It’s All Things Considered on KRPS; I’m Fred Fletcher-Fierro. On display now through the end of August at the Joplin Public Library’s Bramlage and Willcoxon Foundation Gallery, Connie Miller’s ‘C is for Color’. The art exhibit for kids, it’s an extension of the nationwide ‘Tails and Tales’ summer reading program. (Piece aired on KRPS’s July 1, 2021 broadcast of All Things Considered)
Recently, I spoke with Connie inside of her home studio in Joplin. She started drawing at young age, on anything she could get her hands on.
“At that time, we would get, they didn’t have a lot of drawing tablets and things out then. But I would draw on anything I could get a hold of, or color on anything I could get a hold of. We would get meat packaged from the grocery store at that time and they would wrap it in wax paper, and then they would wrap it in big sheets of white people. And my Mom would carefully take that off and smooth that out and I drew on that. I can just remember doing a lot of that.”Connie Miller
Drawing and mixing colors was in Connie’s blood early in life. She had an Uncle who worked for Hallmark Cards in Kansas City and did color testing. The result of decades of drawing and painting are large, blood and colorful paintings, many of which are void of any facial expressions allowing the viewer to decide. The influence of Connie’s Aunt and Uncle continue to loom large in her vision as a painter and drawer.
“They both encouraged me. Because they thought, I was really doing a lot of art. In fact, they bought me my first John Gnagy Learn to Draw Kit. John Gnagy is kind of like how Bob Ross is to painting. You know how to set up drawings and how to shade. Just general components of starting to draw. I’m not sure I was all that great at that time.”Connie Miller
She was also only in the 3rd grade at the time. But her Aunt and Uncle laid the groundwork for a lifetime of love of creating art. Perhaps, unsurprisingly Connie spent the majority of her professional career as an educator, and taught art for 18 years. She combined that with a Master’s Degree in Guidance Counseling, and became a counselor for the next 15-years. In all, she taught for a total of 33 years. One is retired, Connie could they fully commit herself to her first love, drawing and painting.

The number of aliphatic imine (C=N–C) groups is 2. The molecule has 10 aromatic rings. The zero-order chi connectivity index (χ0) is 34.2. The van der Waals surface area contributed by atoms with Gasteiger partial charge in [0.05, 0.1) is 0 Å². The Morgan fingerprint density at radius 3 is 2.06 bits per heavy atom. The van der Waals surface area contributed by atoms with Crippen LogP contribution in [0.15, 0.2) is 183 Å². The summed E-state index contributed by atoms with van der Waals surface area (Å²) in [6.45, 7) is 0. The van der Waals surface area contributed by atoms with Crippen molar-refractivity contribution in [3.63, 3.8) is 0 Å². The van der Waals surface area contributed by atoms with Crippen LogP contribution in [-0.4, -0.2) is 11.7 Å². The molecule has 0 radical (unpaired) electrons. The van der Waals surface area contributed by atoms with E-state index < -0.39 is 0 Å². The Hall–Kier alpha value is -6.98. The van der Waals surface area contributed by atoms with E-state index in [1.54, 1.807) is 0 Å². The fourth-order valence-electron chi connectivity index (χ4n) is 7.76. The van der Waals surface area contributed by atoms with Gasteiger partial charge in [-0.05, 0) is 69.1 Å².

“And I think, all that you do in life contributes to art. Cause doing all of the art counseling, and doing counseling and working that into it, I think there’s some, you can see some of that in my painting too. From the subjects I pick and choose, and some of the ways that I present them.”Connie Miller
Like all of Connie’s paintings, ‘C is for Color’ is big, bold and inviting. And all of the pictures are of birds and animals, drawn and colored in a way that would see in a paint by numbers book, but with rich detail. The sort of paintings that you can view and create a story around. Because of the bright and bold coloring of them, they leap out of the frame. Another interesting feature of the collection is that it is all hung at the eye level of children. Connie says she got the inspiration to add that feature from her own life.
“Actually, that just kind of happened accidentally, really, because I had proposed doing a show for children a couple of years ago to Jill that maybe we could hang on an eye level, because I’m short and everything is always hung really high for me. And I think about kids, can’t really look at stuff if it’s way up here. They have to turn their head way back to see it, so I talked to her about doing that. Then the animal part just kind of came together. Kids relate to animals, better. I do a lot of people, women and men. But kids don’t relate to that as well as animals, and I already had a lot of animal paintings already completed. It just kind of accidentally came together for both of us.”Connie Miller
Joplin’s Connie Miller speaking about her exhibit ‘C is for Color’ now on display at the Joplin Public Libraries Bramlage and Willcoxon Foundation Gallery until August 31. She can view additional pieces by Connie by visiting her Facebook page at Connie Miller Art. Her exhibit is a part of the ‘Tails and Tales’ summer reading program taking place at public libraries nationwide. For KRPS, I’m Fred Fletcher-Fierro in Webb City